Red Sprite, lightning above turbulent thunderstorm clouds

When I read about Lu Da in The Water Margin, I thought amongst my friends, Lord Guan is the perfect hero that most resembles him. He was also known as The Fat Monk. A popular character, he first appeared in Chapter Two of the novel. Killing the butcher who forced a pretty girl to be his concubine and then tricking her of all her money, Lu Da went on to be a great hero of the marsh. Lord Guan bears many of Lu Da’s physical attributes. Both big with big strides and monstrous jumps. Lord Guan also possesses a towering frame, massive thighs, and a big face with a generous nose, bushy eyebrows and fat ears. A gentle giant, he has big smiles whereas Lu Da wore a fearsome military look. Lord Guan has the presence of a happy and contented monk, often helpful and caring but never mendicant. I chose the name Lord Guan for this friend because his namesake was also a hero in the Three Kingdoms, a historical novel attributed to Luo Guanzhong. There, he was also a giant of a man, with crimson-coloured phoenix eyes, and brows like nestling silkworms. With a rather imposing stature and breath-taking presence, he with Zhang Fei declared their absolute faith in Liu Bei and all three prostrated on the ground in a peach garden and became blood brothers. They annihilated the Yellow Scarves, a dominant rebel group which although defeated hastened the collapse of the Han dynasty some thirty odd years later. But having been reminded of my friend’s life story, I am convinced he is a man of much more depth and substance than Lu Da and therefore more suited as the leader of the band of brothers I am writing about. My Lord Guan has tasted the full gambit of what life has to offer, from the bitter fruits that he spits out instinctively to the sweetest and juiciest rewards that he enjoys in the privacy of his abode. Lord Guan should be compared more with Chao Gai, the leader of the brotherhood! Lord Guan, go on!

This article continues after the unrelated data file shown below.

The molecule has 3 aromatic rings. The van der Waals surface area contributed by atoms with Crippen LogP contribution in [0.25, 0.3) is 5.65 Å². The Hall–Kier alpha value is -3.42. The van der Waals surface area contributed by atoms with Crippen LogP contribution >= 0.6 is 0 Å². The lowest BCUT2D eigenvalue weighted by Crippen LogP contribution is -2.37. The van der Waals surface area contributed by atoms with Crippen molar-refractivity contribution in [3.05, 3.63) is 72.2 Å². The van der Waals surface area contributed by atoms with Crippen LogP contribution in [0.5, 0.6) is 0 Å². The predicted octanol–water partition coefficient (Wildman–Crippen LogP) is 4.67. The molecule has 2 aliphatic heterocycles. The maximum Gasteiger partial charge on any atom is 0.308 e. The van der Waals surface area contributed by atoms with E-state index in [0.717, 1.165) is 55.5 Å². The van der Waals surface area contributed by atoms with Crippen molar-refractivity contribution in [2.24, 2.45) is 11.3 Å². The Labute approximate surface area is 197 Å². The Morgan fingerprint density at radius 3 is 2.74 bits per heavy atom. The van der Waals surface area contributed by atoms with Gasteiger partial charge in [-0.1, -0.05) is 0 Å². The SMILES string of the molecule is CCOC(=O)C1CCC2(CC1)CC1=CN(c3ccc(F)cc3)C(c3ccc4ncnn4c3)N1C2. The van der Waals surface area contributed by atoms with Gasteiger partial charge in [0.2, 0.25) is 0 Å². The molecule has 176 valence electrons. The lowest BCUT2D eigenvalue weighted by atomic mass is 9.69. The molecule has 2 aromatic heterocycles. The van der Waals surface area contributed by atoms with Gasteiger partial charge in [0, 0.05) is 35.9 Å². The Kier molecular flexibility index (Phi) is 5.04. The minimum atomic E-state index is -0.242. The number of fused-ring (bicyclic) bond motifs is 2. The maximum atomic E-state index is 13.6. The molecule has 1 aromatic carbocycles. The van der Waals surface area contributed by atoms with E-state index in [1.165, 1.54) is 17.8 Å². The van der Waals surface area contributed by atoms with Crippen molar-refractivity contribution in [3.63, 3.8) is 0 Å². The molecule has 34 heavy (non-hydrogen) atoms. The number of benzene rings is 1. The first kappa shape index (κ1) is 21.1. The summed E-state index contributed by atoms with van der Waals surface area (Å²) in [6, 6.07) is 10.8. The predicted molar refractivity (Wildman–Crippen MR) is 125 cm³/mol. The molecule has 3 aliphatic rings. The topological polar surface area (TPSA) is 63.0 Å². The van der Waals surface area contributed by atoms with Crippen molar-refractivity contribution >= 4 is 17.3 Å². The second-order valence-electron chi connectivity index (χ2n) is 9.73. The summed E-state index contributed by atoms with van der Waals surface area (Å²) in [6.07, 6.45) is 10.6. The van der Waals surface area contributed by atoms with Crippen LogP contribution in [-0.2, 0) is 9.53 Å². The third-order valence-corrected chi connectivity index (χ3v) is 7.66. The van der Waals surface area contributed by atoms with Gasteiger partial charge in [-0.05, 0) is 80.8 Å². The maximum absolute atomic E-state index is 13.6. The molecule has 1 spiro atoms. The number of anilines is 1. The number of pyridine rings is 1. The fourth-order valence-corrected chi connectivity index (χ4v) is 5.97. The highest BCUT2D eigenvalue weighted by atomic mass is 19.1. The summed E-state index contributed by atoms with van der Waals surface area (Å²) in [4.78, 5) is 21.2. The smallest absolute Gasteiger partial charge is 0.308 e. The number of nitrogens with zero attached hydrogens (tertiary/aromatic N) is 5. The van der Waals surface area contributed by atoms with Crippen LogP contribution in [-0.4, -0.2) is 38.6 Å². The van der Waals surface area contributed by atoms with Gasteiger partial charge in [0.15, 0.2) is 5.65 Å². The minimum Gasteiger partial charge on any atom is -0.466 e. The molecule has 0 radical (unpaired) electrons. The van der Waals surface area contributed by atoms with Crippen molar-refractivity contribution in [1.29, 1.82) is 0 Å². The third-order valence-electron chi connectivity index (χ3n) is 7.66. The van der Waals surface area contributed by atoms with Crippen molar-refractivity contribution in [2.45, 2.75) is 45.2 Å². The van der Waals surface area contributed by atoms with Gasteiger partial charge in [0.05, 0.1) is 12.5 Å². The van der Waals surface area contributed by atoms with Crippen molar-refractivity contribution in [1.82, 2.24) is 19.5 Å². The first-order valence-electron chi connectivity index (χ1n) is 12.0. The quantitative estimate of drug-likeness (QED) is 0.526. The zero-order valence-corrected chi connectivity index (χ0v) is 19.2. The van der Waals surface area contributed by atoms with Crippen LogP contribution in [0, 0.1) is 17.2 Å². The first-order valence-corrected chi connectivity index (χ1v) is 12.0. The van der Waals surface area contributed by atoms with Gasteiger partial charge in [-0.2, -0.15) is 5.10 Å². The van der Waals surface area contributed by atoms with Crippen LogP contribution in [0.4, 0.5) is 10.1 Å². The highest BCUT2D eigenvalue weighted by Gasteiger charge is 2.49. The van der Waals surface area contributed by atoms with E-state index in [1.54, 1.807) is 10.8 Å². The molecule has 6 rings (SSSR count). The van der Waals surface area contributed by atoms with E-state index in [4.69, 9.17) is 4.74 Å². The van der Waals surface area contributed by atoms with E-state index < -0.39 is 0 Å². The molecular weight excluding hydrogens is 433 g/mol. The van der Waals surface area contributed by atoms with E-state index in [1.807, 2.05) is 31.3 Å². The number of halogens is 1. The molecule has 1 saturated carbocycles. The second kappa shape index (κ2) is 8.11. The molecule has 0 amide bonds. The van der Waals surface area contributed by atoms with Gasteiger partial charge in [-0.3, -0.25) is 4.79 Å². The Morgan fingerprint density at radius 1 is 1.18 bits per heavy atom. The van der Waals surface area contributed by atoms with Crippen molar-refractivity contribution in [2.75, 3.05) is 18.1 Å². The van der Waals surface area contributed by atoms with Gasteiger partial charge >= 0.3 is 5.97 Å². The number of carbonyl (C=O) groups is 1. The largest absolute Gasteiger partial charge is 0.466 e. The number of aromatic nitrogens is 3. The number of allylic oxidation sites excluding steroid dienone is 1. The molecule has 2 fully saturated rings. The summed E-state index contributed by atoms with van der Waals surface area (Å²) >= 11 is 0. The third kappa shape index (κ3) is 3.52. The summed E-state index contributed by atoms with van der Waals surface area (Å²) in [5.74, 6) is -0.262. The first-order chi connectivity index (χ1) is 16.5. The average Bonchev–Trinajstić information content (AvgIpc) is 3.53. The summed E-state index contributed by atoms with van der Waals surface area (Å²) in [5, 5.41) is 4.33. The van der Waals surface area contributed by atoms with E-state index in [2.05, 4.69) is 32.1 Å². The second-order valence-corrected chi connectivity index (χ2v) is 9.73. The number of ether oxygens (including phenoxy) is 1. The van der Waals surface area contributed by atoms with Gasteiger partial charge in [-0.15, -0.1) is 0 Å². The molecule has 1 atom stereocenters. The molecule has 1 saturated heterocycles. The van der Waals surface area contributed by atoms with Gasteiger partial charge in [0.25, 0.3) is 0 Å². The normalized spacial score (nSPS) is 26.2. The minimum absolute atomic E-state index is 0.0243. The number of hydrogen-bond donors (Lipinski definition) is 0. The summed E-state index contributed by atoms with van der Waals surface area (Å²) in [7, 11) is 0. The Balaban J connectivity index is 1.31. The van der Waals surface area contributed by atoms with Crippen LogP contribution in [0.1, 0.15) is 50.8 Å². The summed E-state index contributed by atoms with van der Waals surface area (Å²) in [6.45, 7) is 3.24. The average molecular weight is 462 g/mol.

Guan Yu aka Guan Gong, is today revered as The God of War by Taoists and Buddhists.
Portrait of Beh Chooi Guan by Anne Koh.

Chao Gai was the obvious leader of the marsh, the votes for his leadership were unanimous without any abstention. What makes a good leader? I suppose, first and foremost, one ought to be born with leadership qualities. A leader is born but of course can be made too. Chao Gai was the village chief, generous and hospitable to everyone, including visitors to the village. He was particularly fond of making friends with heroes, people with like-minded virtue and ethics. He had great influence over his people. He was very fit and strong, disciplined and never neglected practising with his halberd. Lord Guan possesses such qualities too and he is also a long-time Qigong practitioner. His honesty is beyond reproach; his generosity always present, and his virtue unshakable. He believes in reincarnation and it would be the least startling if indeed Lord Guan turns out to be a reincarnated Chao Gai. “But there is no evidence of reincarnation,” I said. “Of course there is!” He swiftly replied. “Why does a newborn know how to suckle a breast?” “And why are some born blind or deformed? Karma! It’s their punishment for having lived a bad life in the previous one!” He answered his own question before I could even raise my hand to respond. Very rarely do I find a truer friend, and a more just man than him. He doesn’t resile from an agreement; neither does he renege on a promise. He will be the first to step up and apologise for any wrongdoing. Lord Guan, go on, show us your mettle.

Born from a Penang mother and an Ipoh father, Lord Guan possesses a towering personality. In school, he symbolises the horse – magnificent, handsome and fast. His sobriquet, however, is The Bear, some see him as the huggable and adorable one, but for me, I sense The Bear is also powerful and indefatigable. Decisive, intelligent and fair, his reasoning is never that of a pedant. Lord Guan, go on, show us you’re irresistible and irrepressible.

Lord Guan finds durians irresistible!